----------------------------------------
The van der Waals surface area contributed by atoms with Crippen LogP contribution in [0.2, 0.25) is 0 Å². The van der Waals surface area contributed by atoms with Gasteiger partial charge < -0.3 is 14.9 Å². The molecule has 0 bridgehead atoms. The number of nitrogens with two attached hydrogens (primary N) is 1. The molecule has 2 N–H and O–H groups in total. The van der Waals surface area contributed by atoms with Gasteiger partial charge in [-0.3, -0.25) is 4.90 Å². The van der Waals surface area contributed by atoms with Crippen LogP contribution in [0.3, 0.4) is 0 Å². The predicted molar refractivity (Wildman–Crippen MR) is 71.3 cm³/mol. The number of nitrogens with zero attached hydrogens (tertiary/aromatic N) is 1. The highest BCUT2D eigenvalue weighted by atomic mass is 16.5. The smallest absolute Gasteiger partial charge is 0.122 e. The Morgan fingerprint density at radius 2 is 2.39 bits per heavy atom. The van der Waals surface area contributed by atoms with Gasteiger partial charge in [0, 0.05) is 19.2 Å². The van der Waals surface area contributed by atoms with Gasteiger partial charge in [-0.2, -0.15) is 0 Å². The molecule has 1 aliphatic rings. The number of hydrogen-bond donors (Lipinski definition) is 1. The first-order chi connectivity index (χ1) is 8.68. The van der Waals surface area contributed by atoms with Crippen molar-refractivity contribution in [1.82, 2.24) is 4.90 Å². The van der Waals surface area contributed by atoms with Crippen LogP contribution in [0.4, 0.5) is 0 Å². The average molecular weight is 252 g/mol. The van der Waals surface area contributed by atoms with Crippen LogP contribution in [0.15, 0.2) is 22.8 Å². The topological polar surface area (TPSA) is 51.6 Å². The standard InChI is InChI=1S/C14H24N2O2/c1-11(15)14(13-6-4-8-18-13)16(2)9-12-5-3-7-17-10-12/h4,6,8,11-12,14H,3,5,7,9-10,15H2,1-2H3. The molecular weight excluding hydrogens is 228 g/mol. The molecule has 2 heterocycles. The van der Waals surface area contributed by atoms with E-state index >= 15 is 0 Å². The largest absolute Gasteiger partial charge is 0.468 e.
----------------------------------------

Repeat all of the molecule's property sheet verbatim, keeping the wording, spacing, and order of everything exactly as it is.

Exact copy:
The van der Waals surface area contributed by atoms with Crippen LogP contribution in [0.2, 0.25) is 0 Å². The van der Waals surface area contributed by atoms with Gasteiger partial charge < -0.3 is 14.9 Å². The molecule has 0 bridgehead atoms. The number of nitrogens with two attached hydrogens (primary N) is 1. The molecule has 2 N–H and O–H groups in total. The van der Waals surface area contributed by atoms with Gasteiger partial charge in [-0.3, -0.25) is 4.90 Å². The van der Waals surface area contributed by atoms with Crippen LogP contribution in [0.3, 0.4) is 0 Å². The predicted molar refractivity (Wildman–Crippen MR) is 71.3 cm³/mol. The number of nitrogens with zero attached hydrogens (tertiary/aromatic N) is 1. The highest BCUT2D eigenvalue weighted by atomic mass is 16.5. The smallest absolute Gasteiger partial charge is 0.122 e. The Morgan fingerprint density at radius 2 is 2.39 bits per heavy atom. The van der Waals surface area contributed by atoms with Gasteiger partial charge in [0, 0.05) is 19.2 Å². The van der Waals surface area contributed by atoms with Gasteiger partial charge in [-0.2, -0.15) is 0 Å². The molecule has 1 aliphatic rings. The number of hydrogen-bond donors (Lipinski definition) is 1. The first-order chi connectivity index (χ1) is 8.68. The van der Waals surface area contributed by atoms with Crippen molar-refractivity contribution in [1.82, 2.24) is 4.90 Å². The van der Waals surface area contributed by atoms with Crippen LogP contribution in [0.4, 0.5) is 0 Å². The average molecular weight is 252 g/mol. The van der Waals surface area contributed by atoms with Crippen LogP contribution in [0.15, 0.2) is 22.8 Å². The topological polar surface area (TPSA) is 51.6 Å². The standard InChI is InChI=1S/C14H24N2O2/c1-11(15)14(13-6-4-8-18-13)16(2)9-12-5-3-7-17-10-12/h4,6,8,11-12,14H,3,5,7,9-10,15H2,1-2H3. The molecular weight excluding hydrogens is 228 g/mol. The molecule has 2 heterocycles. The van der Waals surface area contributed by atoms with E-state index >= 15 is 0 Å². The largest absolute Gasteiger partial charge is 0.468 e.